In around 1 percent of all cases, Lassa fever is fatal, and around 15 to 20 percent of all hospitalizations for the disease will end in death.

Death can occur within 2 weeks after the onset of symptoms due to multiple organ failure.

One of the most common complications of Lassa fever is hearing loss, which occurs in around 1 in 3 infections.

This hearing loss varies in degree and is not necessarily related to the severity of the symptoms. Deafness caused by Lassa fever can be permanent and total.

It is particularly dangerous for women in the third trimester of pregnancy. Spontaneous loss of pregnancy occurs in around 95 percent of pregnancies.


The symptoms of Lassa fever vary widely, and diagnosis can be difficult.

Clinically, the disease can resemble other viral hemorrhagic fevers, including the Ebola virus, malaria, and typhoid.

The only definitive tests for Lassa fever are laboratory-based, and the handling of specimens can be hazardous. Only specialized institutions can conduct these tests.

Lassa fever is generally diagnosed by using enzyme-linked immunosorbent serologic assays (ELISA). These detect IgM and IgG antibodies and Lassa antigens.

Reverse transcription-polymerase chain reaction (RT-PCR) can also be used in the early stages of the disease.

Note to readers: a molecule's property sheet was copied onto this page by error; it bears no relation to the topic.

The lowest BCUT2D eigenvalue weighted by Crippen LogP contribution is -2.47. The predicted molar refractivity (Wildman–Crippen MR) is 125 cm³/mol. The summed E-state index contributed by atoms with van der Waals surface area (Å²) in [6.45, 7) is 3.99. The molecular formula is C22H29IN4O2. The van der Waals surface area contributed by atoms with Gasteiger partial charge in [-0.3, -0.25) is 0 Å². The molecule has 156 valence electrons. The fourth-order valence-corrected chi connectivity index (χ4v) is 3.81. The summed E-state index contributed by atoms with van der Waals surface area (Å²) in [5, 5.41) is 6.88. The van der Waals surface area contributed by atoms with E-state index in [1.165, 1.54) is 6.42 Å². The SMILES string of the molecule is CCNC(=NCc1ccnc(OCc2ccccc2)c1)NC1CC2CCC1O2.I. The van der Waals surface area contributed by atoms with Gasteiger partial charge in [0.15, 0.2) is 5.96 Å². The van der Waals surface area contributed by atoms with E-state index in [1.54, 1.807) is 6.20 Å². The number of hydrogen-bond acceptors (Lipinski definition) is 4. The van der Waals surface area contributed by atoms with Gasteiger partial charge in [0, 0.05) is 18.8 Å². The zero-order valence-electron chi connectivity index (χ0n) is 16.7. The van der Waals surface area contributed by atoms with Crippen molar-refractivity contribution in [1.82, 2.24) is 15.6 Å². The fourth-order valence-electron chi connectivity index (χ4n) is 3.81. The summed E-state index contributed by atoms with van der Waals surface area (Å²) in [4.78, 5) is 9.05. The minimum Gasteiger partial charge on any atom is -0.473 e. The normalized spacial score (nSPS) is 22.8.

Rehydration and treatment of symptoms can improve the chances of survival if there is an early diagnosis.

Prescribed early, the antiviral drug ribavirin has proven useful in fighting the Lassa virus, but how it works remains unclear.

However, access to ribavirin in the areas worst affected by the Lassa virus is limited. Additionally, ribavirin may be toxic and teratogenic, meaning it can cause mutations. For this reason, it is not a perfect solution.

Ribavirin is not useful for preventing Lassa fever before it occurs, and there is currently no vaccine for this disease.

However, work on a vaccine is underway, and some drugs are showing promise.

An article published in The Lancet in April 2018 notes that the Coalition for Epidemic Preparedness Innovations (CEPI) and Themis Bioscience are collaborating on developing the Lassa vaccine through phase II clinical trials and that research and development on the vaccine will be accelerated.

Media sources have expressed optimism that one vaccine may be ready for human trials by the end of 2018.

Other treatment focuses on relieving symptoms and maintaining body function.

This includes managing fluid levels, electrolyte balance, oxygenation, and blood pressure.


The main focus of prevention is “community hygiene,” to control the rat population.

This includes:

  1. regular hand-washing
  2. storing foods in rodent-proof containers
  3. keeping garbage away from the home
  4. keeping pet cats
  5. avoiding blood and other bodily fluids when caring for sick relatives
  6. following safe burial procedures
  7. using protective equipment in a healthcare setting, including masks and eyewear

The Mastomys rat is so widespread that it cannot really be eradicated. As a result, the main aim is to avoid these rodents and prevent them from sharing human habitation.

The World Health Organization (WHO) and other organizations work to raise awareness in areas where Lassa fever is a threat.